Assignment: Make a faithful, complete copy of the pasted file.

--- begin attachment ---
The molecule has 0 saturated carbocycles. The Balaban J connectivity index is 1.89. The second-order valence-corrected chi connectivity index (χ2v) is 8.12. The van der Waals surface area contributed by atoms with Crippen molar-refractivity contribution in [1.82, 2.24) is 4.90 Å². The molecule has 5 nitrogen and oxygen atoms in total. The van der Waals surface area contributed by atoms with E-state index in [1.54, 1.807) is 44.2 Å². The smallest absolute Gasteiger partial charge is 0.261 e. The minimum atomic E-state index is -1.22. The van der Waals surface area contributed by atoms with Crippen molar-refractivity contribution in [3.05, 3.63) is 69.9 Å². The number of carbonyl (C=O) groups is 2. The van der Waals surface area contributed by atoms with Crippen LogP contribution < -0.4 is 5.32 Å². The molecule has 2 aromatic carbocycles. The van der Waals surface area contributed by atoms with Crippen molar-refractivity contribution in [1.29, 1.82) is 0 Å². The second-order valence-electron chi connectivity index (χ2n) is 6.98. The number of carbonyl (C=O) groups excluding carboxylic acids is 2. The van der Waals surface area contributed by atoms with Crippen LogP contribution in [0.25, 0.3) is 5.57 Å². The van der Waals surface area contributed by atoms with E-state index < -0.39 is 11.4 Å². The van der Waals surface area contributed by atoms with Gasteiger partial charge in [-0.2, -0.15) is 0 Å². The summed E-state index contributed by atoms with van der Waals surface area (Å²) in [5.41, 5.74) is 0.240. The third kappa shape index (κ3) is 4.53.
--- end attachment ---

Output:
The molecule has 0 saturated carbocycles. The Balaban J connectivity index is 1.89. The second-order valence-corrected chi connectivity index (χ2v) is 8.12. The van der Waals surface area contributed by atoms with Crippen molar-refractivity contribution in [1.82, 2.24) is 4.90 Å². The molecule has 5 nitrogen and oxygen atoms in total. The van der Waals surface area contributed by atoms with E-state index in [1.54, 1.807) is 44.2 Å². The smallest absolute Gasteiger partial charge is 0.261 e. The minimum atomic E-state index is -1.22. The van der Waals surface area contributed by atoms with Crippen molar-refractivity contribution in [3.05, 3.63) is 69.9 Å². The number of carbonyl (C=O) groups is 2. The van der Waals surface area contributed by atoms with Crippen LogP contribution < -0.4 is 5.32 Å². The molecule has 2 aromatic carbocycles. The van der Waals surface area contributed by atoms with Crippen molar-refractivity contribution in [1.29, 1.82) is 0 Å². The second-order valence-electron chi connectivity index (χ2n) is 6.98. The number of carbonyl (C=O) groups excluding carboxylic acids is 2. The van der Waals surface area contributed by atoms with Crippen LogP contribution in [0.25, 0.3) is 5.57 Å². The van der Waals surface area contributed by atoms with E-state index < -0.39 is 11.4 Å². The van der Waals surface area contributed by atoms with Gasteiger partial charge in [-0.2, -0.15) is 0 Å². The summed E-state index contributed by atoms with van der Waals surface area (Å²) in [5.41, 5.74) is 0.240. The third kappa shape index (κ3) is 4.53.